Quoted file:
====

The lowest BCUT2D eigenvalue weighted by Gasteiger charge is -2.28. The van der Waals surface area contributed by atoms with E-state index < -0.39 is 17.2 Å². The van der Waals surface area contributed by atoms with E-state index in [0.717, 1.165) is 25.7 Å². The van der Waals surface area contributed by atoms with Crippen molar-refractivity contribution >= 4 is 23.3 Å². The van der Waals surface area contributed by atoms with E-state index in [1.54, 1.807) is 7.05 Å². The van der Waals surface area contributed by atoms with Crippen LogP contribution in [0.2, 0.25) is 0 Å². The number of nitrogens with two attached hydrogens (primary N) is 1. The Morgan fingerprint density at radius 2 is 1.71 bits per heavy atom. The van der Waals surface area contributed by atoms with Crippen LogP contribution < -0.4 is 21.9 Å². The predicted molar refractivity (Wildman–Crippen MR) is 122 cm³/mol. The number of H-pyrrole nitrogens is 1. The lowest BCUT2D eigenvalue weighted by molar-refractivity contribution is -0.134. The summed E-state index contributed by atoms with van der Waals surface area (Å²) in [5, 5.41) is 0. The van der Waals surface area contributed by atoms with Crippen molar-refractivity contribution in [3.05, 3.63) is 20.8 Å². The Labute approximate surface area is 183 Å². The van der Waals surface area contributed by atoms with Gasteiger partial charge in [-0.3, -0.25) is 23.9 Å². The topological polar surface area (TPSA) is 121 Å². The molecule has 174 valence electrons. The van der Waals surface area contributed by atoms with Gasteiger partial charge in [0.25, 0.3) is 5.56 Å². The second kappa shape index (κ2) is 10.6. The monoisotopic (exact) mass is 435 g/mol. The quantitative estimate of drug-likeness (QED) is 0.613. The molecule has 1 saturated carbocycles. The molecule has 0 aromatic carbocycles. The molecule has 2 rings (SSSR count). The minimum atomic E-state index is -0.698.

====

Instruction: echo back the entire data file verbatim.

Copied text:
The lowest BCUT2D eigenvalue weighted by Gasteiger charge is -2.28. The van der Waals surface area contributed by atoms with E-state index < -0.39 is 17.2 Å². The van der Waals surface area contributed by atoms with E-state index in [0.717, 1.165) is 25.7 Å². The van der Waals surface area contributed by atoms with Crippen molar-refractivity contribution >= 4 is 23.3 Å². The van der Waals surface area contributed by atoms with E-state index in [1.54, 1.807) is 7.05 Å². The van der Waals surface area contributed by atoms with Crippen LogP contribution in [0.2, 0.25) is 0 Å². The number of nitrogens with two attached hydrogens (primary N) is 1. The Morgan fingerprint density at radius 2 is 1.71 bits per heavy atom. The van der Waals surface area contributed by atoms with Crippen LogP contribution < -0.4 is 21.9 Å². The predicted molar refractivity (Wildman–Crippen MR) is 122 cm³/mol. The number of H-pyrrole nitrogens is 1. The lowest BCUT2D eigenvalue weighted by molar-refractivity contribution is -0.134. The summed E-state index contributed by atoms with van der Waals surface area (Å²) in [5, 5.41) is 0. The van der Waals surface area contributed by atoms with Crippen molar-refractivity contribution in [3.05, 3.63) is 20.8 Å². The Labute approximate surface area is 183 Å². The van der Waals surface area contributed by atoms with Gasteiger partial charge in [-0.3, -0.25) is 23.9 Å². The topological polar surface area (TPSA) is 121 Å². The molecule has 174 valence electrons. The van der Waals surface area contributed by atoms with Gasteiger partial charge in [0.25, 0.3) is 5.56 Å². The second kappa shape index (κ2) is 10.6. The monoisotopic (exact) mass is 435 g/mol. The quantitative estimate of drug-likeness (QED) is 0.613. The molecule has 1 saturated carbocycles. The molecule has 0 aromatic carbocycles. The molecule has 2 rings (SSSR count). The minimum atomic E-state index is -0.698.